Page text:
|Location||137 Strathearn Place, Simi Valley, California|
|Official name||Rancho Simi|
Rancho Simi, also known as Rancho San José de Nuestra Señora de Altagracia y Simí, was a 113,009-acre (457 km2) Spanish land grant in what is now eastern Ventura and western Los Angeles counties granted in 1795 to Santiago Pico, founder of the Pico family of California. After Santiago Pico's death in 1815, the Rancho was regranted to Santiago's sons Javier Pico and his two brothers, Patricio Pico and Miguel Pico by Diego de Borica. The name derives from Shimiji, the name of a Chumash village in the Simi Valley for thousands of years before the Spanish arrival.
Rancho Simi was a Spanish land concession in Alta California given in 1795 to Santiago Pico. After Santiago Pico's death in 1815, the Rancho was regranted to Santiago's sons Javier Pico and his two brothers, Patricio Pico and Miguel Pico by the Spanish government. 
José de la Guerra y Noriega, a Captain of the Santa Barbara Presidio, who had begun to acquire large amounts of land in California to raise cattle, purchased Rancho Simi from the Pico family in 1842. The grant was confirmed in 1842 by Mexican Governor Juan Alvarado. With the cession of California to the United States following the Mexican–American War, the 1848 Treaty of Guadalupe Hidalgo provided that the land grants would be honored. As required by the Land Act of 1851, a claim for Rancho Simi was filed with the Public Land Commission in 1852, and the grant was patented to José de la Guerra y Noriega in 1865.
In 1865, the De la Guerras lost the ownership of El Rancho Simí excluding the portion that came to be known as Rancho Tapo*. Rancho SImi (excluding Rancho Tapo) was sold to the Philadelphia and California Petroleum Company headed by Pennsylvania Railroad president, Thomas A. Scott. When no great amount of oil was discovered, Scott began to sell the rancho. In 1887, that portion of the rancho was bought by a newly formed company, the Simi Land and Water Company.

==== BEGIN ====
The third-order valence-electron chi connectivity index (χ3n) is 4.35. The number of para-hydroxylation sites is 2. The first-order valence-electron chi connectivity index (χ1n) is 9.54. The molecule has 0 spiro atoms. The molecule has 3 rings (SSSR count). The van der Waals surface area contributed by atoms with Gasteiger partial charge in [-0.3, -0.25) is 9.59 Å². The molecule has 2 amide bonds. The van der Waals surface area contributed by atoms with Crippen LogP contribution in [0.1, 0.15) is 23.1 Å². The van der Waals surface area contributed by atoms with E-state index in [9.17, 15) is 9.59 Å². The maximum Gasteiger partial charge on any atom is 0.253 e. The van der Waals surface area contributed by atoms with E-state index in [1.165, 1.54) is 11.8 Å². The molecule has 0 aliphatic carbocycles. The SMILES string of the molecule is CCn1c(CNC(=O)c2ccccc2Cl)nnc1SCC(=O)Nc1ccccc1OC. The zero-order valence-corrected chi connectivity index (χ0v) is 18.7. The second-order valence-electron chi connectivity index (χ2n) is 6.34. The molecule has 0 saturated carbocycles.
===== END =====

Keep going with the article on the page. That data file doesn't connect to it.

*El Rancho Tapo was part of the original 113,009 acre Rancho Simí grant, but sometime around 1820-1830, the Rancho Tapo came to be thought of as a separate place within Rancho Simí. The last of the De la Guerras to live in Simí Valley retreated to a 14,400-acre portion of the original rancho that was known as the Tapo Rancho. As late as February 1877, Juan De la Guerra was reported in county newspapers to be preparing to plant walnuts in the Tapo, which appears to be the final mention of their farming in relation to the original Simí grant. The De la Guerra heirs tried every legal means, but by the 1880s, the Rancho Tapo also slipped from their ownership, as had the rest of the Rancho.
Historic sites of the Rancho
- Simi Adobe–Strathearn House – home of Robert P. Strathearn served as the rancho headquarters. It is now part of the Strathearn Historical Park and Museum.
- Havens, Patricia. (1997). Simi Valley : a journey through time. Appleton, Bill., Simi Valley Historical Society and Museum. (1st ed.). Simi Valley, Calif.: Simi Valley Historical Society and Museum. ISBN 0-9659442-0-4. OCLC 38156148.
- Diseño del Rancho Simi
- The Chumash Archived 2010-04-12 at the Wayback Machine
- Ogden Hoffman, 1862, Reports of Land Cases Determined in the United States District Court for the Northern District of California, Numa Hubert, San Francisco
- United States. District Court (California : Southern District) Land Case 103 SD
- Report of the Surveyor General 1844–1886 Archived 2009-05-04 at the Wayback Machine
- "Subdivision Map No. 3 of the Lands of the SIMI LAND and WATER COMPANY." 5 MR 24. Ventura County Recorder 5 May 1905. Retrieved January 3, 2014 from CountyView GIS.
- Simi Valley Historical Society
- Strathearn Historical Park & Museum
|Wikimedia Commons has media related to Rancho Simi.|
- Plat of the Rancho Simi (PDF), Book 1, Page 12, Miscellaneous Records of Ventura County
- Map of old Spanish and Mexican ranchos in Los Angeles County